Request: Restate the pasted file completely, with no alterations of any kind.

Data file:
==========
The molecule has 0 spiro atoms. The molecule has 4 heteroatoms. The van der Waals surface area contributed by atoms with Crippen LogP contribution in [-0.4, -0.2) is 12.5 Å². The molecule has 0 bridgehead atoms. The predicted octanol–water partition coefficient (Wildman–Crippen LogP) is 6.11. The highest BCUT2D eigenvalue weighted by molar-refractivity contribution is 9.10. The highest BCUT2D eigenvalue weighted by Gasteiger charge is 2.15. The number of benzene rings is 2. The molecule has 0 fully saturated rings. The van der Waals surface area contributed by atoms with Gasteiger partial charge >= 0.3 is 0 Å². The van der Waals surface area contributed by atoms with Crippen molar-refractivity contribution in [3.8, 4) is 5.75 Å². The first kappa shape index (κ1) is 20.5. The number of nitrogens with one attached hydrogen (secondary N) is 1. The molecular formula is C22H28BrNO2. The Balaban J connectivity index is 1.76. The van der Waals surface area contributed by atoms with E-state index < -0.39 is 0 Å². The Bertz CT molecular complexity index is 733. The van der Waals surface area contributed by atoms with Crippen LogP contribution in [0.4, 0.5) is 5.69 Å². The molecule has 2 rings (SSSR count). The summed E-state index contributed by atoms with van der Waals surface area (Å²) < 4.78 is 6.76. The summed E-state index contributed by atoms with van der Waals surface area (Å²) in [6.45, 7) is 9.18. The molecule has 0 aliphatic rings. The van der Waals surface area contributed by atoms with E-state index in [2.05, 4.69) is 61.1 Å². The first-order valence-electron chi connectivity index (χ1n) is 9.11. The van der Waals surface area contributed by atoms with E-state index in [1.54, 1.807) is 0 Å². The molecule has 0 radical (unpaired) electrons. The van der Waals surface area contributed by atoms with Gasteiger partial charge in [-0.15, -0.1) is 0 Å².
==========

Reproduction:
The molecule has 0 spiro atoms. The molecule has 4 heteroatoms. The van der Waals surface area contributed by atoms with Crippen LogP contribution in [-0.4, -0.2) is 12.5 Å². The molecule has 0 bridgehead atoms. The predicted octanol–water partition coefficient (Wildman–Crippen LogP) is 6.11. The highest BCUT2D eigenvalue weighted by molar-refractivity contribution is 9.10. The highest BCUT2D eigenvalue weighted by Gasteiger charge is 2.15. The number of benzene rings is 2. The molecule has 0 fully saturated rings. The van der Waals surface area contributed by atoms with Gasteiger partial charge >= 0.3 is 0 Å². The van der Waals surface area contributed by atoms with Crippen molar-refractivity contribution in [3.8, 4) is 5.75 Å². The first kappa shape index (κ1) is 20.5. The number of nitrogens with one attached hydrogen (secondary N) is 1. The molecular formula is C22H28BrNO2. The Balaban J connectivity index is 1.76. The van der Waals surface area contributed by atoms with E-state index < -0.39 is 0 Å². The Bertz CT molecular complexity index is 733. The van der Waals surface area contributed by atoms with Crippen LogP contribution in [0.4, 0.5) is 5.69 Å². The molecule has 2 rings (SSSR count). The summed E-state index contributed by atoms with van der Waals surface area (Å²) < 4.78 is 6.76. The summed E-state index contributed by atoms with van der Waals surface area (Å²) in [6.45, 7) is 9.18. The molecule has 0 aliphatic rings. The van der Waals surface area contributed by atoms with E-state index in [2.05, 4.69) is 61.1 Å². The first-order valence-electron chi connectivity index (χ1n) is 9.11. The van der Waals surface area contributed by atoms with E-state index in [1.54, 1.807) is 0 Å². The molecule has 0 radical (unpaired) electrons. The van der Waals surface area contributed by atoms with Gasteiger partial charge in [-0.15, -0.1) is 0 Å².